Ramjit Bonga

Once upon a time a man went out to snare quail: he set his snares

by the side of a mountain stream and then sat down under a bush to

watch them. As he waited he saw a young woman come along with her

water pot under her arm to draw water from the stream. When she got

to the ghat she put down her pot and made her way up the stream

towards where the snares had been set; she did not notice the hunter

but went to the stump of an ebony tree near him and looking round

and seeing no one she suddenly became possessed and started dancing

round the ebony tree and singing some song which he could not clearly

catch; and as she danced she called out "The Pig's fat is overflowing:

brother-in-law Ramjit come here to me." When she called out like this

the quail catcher quietly crept nearer still to her. Although the

woman repeatedly summoned him in this way the Bonga would not come

out because he was aware of the presence of the onlooker; the woman

however got into a passion at his non-appearance and stripping off her

clothes she danced naked round the tree calling out "The Pig's fat

is overflowing: brother-in-law Ramjit come hither at once." At last

out of the nala appeared the bonga, dark, enormous and shaggy; and

approached the woman: Then the woman said "Brother-in-law Ramjit there

is something that you must do for me; my nephew is ill; he must die

on such and such a day; that day I must see the smoke of his funeral

pyre; but you must save me from the witch-finder; let the blame fall

not on me but on so and so; this is what I came to urge on you; that

you protect me from discovery and then we shall always be friends."

The Bonga at first knowing that they were being watched would not make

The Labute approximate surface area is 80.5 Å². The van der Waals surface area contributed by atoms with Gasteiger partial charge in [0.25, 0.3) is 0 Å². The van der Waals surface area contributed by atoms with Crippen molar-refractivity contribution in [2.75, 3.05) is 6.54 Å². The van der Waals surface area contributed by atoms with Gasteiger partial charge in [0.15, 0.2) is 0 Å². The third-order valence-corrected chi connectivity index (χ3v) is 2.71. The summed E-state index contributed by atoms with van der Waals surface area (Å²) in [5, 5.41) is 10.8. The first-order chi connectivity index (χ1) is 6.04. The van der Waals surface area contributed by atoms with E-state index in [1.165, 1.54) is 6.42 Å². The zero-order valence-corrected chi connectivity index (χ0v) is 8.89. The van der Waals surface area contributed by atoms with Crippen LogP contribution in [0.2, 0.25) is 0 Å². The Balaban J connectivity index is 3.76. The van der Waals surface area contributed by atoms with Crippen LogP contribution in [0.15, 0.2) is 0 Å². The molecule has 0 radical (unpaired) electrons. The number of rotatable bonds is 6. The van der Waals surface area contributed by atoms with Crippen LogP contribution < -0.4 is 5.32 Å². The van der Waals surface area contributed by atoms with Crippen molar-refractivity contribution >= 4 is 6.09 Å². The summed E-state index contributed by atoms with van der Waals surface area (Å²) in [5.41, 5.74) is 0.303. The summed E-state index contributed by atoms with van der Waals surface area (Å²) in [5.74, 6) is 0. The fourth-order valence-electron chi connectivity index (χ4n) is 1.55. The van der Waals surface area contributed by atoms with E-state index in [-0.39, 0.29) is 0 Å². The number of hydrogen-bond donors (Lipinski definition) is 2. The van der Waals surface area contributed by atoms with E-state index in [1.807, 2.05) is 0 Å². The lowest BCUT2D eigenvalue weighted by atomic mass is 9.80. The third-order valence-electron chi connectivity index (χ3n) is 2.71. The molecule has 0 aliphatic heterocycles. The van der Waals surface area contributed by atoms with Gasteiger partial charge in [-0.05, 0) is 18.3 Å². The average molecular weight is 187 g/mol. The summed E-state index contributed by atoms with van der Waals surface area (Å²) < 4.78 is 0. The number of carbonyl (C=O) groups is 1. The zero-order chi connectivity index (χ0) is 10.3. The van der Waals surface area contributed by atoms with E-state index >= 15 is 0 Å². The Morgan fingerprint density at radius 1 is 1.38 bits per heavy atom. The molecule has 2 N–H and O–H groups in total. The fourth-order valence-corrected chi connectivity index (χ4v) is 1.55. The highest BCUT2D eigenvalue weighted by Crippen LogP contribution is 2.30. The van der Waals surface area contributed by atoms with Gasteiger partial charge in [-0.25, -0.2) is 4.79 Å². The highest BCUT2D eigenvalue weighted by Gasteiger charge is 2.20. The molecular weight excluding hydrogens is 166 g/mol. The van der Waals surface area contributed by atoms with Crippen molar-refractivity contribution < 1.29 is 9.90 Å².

the promise but when the woman insisted he promised in a low voice

and then disappeared into the nala; and the witch went back to the

ghat, filled her water pot and went home. The quail catcher also went

trembling home and he remembered the day fixed for the death of the

nephew of the witch and he decided to wait and see what happened before

saying anything to the villagers. Sure enough on the day before that

fixed by the witch the invalid became unconscious and was obviously

at the point of death. When he heard this the quail catcher went to

the sick man's bedside and seeing his condition told his relatives to

collect all the villagers to beat the woman whom he had seen with the

Bonga and he told them all that had passed; the villagers believed

him and summoning all the women of the village they scolded them;

and then being excited by this they rose up and began to beat the

women; to each they gave one blow with a stick, but the woman whom

the quail catcher pointed out they beat till she fainted.

Then they ordered her to cure the sick man and threatened to burn her

along with him if he died, but she insisted that she was innocent. Then

they told her that they knew all that had passed between her and

the Bonga Ramjit, she persisted that it was all a mistake. So they

started to beat her again; they beat her from her heels to her neck

and then from her neck down to her heels till the blood flowed and

they swore that they would not let her go unless she cured the sick

man and that if he died they would cut her to pieces. At last the

torture made her confess that it was she who was eating the sick man;

and she promised to cure him; so they first made her tell the names

of all the other witches in the village and then tied her to a post

and kept her there, and did not untie her till in four or five days

the sick man recovered. When she was let loose the quail catcher ran

away from the village and would not live there any more.

But the villagers threatened the witch woman that if her nephew or any

of his family got ill again they would kill her; and they told her that

as her secret had been found out she was henceforth to be their ojha

and cure their diseases; and they would supply her with whatever she

wanted for the purpose; they asked what sacrifice her nephew must make

on his recovery; and she told them to get a red cock, a grasshopper:

a lizard; a cat and a black and white goat; so they brought her these

and she sacrificed them and the villagers had a feast of rice and

rice beer and went to their homes and the matter ended.

Ramai And The Bonga Raven And His Mother-in-law facebooktwittergoogle_plusredditpinterestlinkedinmail